A cleaning business owner is facing a dilemma...
I have a difficult decision to make. Do I abandon my growing residential cleaning business to accept a job in my old profession (with all of the headaches that are involved) or, do I take on new headaches that will come with moving forward to fully grow my current business and hire an employee? I suppose these are simply growing pains but, I really don't know where to begin. I find that new clients are finding me and I can't possibly service them all by myself. I don't want to turn new clients away so...I'm stuck, not really knowing exactly where to begin. I am leaning toward using an employment agency or using my daughter to help me or, 1099ing someone. Any simple suggestions as to a first step...and maybe a second?
The following suggestions were offered...
1. Do you prefer working for yourself or for someone else? Which one gives you the most pleasure, makes you happy, gives you freedom and control? Anything we want bad enough is worth working for and working through the headaches. I would not use an agency. I would hire an employee.
2. I agree. You have to ask yourself several questions first. Then, the answer to those questions will drive your pursuits. If you want to be in business for yourself and don't want to return to your old job, then I recommend you stay in the business and look for ways to grow. There are incredible opportunities for growth in the cleaning industry. Hiring and training and growing and expanding your residential cleaning business can be rewarding and lucrative. But it can also be fraught with headaches and frustration as any business can be. Your vision and your dreams for this business need to be the driving factor. That said, taking the next step can be scary and risky. Here are a couple of suggestions that may help you in the short term:
First of all, when you get so busy that you are maxed out and turning away business, it's a good time to evaluate your rates. I have found most independent cleaners can't make the leap from cleaner to employer because their prices are too low. You have nothing to lose when you are full and turning away jobs. Now is the best time to test out a higher rate. It doesn't mean you have to raise prices on your existing clients (at least not right away or all at once). But you can quote new jobs at a considerably higher price and see what happens. Shop your competition, especially the franchises, and see what the highest priced services are charging. If you think you are worth that rate, quote your new business that high and see what happens. Higher prices will put you in a better position to hire additional staff as you'll have the margins to pay well.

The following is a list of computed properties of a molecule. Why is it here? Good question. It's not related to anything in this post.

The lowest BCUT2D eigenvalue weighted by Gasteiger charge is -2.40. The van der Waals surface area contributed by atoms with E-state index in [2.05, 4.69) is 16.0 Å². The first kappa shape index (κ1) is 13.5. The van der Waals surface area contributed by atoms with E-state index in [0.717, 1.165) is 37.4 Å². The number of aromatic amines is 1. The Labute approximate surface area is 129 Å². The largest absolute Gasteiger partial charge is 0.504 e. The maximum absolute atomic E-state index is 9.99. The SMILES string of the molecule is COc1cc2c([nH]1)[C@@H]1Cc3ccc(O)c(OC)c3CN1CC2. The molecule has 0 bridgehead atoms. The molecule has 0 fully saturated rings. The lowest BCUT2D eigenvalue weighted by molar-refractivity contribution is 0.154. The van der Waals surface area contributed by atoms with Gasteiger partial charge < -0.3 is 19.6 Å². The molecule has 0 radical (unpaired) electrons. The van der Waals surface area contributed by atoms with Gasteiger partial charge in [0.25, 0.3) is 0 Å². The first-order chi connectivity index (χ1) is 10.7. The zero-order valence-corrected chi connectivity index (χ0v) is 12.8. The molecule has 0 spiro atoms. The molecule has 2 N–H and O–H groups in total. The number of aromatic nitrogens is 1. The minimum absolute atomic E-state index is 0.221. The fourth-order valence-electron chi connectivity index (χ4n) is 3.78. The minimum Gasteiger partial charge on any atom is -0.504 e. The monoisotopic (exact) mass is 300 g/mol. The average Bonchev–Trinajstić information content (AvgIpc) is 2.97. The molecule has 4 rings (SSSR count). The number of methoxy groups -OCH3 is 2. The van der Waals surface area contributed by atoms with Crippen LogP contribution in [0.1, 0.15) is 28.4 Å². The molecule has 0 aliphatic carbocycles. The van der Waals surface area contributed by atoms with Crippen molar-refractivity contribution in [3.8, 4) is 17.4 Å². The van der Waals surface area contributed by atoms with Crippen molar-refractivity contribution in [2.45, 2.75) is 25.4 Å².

When you are ready to hire, keep a few things in mind. Criminal background checks are not very expensive. Do them, even on relatives. Verify previous job references. Look for individuals who have been on their last job at least one year or more. Put the word out that you are hiring amongst people you trust like at church, or tell friends. College kids, moms of school age children, are good prospects. If you choose to make them 1099 workers you need to print off the list that the IRS provides and make sure you are in compliance; otherwise use a payroll service to make it easy to hire them as 941 employees.
If you use a staffing agency to furnish you with applicants you will need to treat them like every other applicant: do your own background checks and thorough screening process. Do not rely on their standards alone. This can be a viable option if you find the right service, but it can also be expensive.
If you are ready to really grow your business I strongly recommend you begin investing in industry specific training. It's worth the money and the time and can make the difference between years of mediocre to little success and a life time of fulfillment and financial success. I hope this helps.
Would you like to get great advice and encouragement for your questions? Join us as a member of The Janitorial Store and participate in our very active online discussion forum, where we offer advice, encourage new cleaning business owners, and share experiences.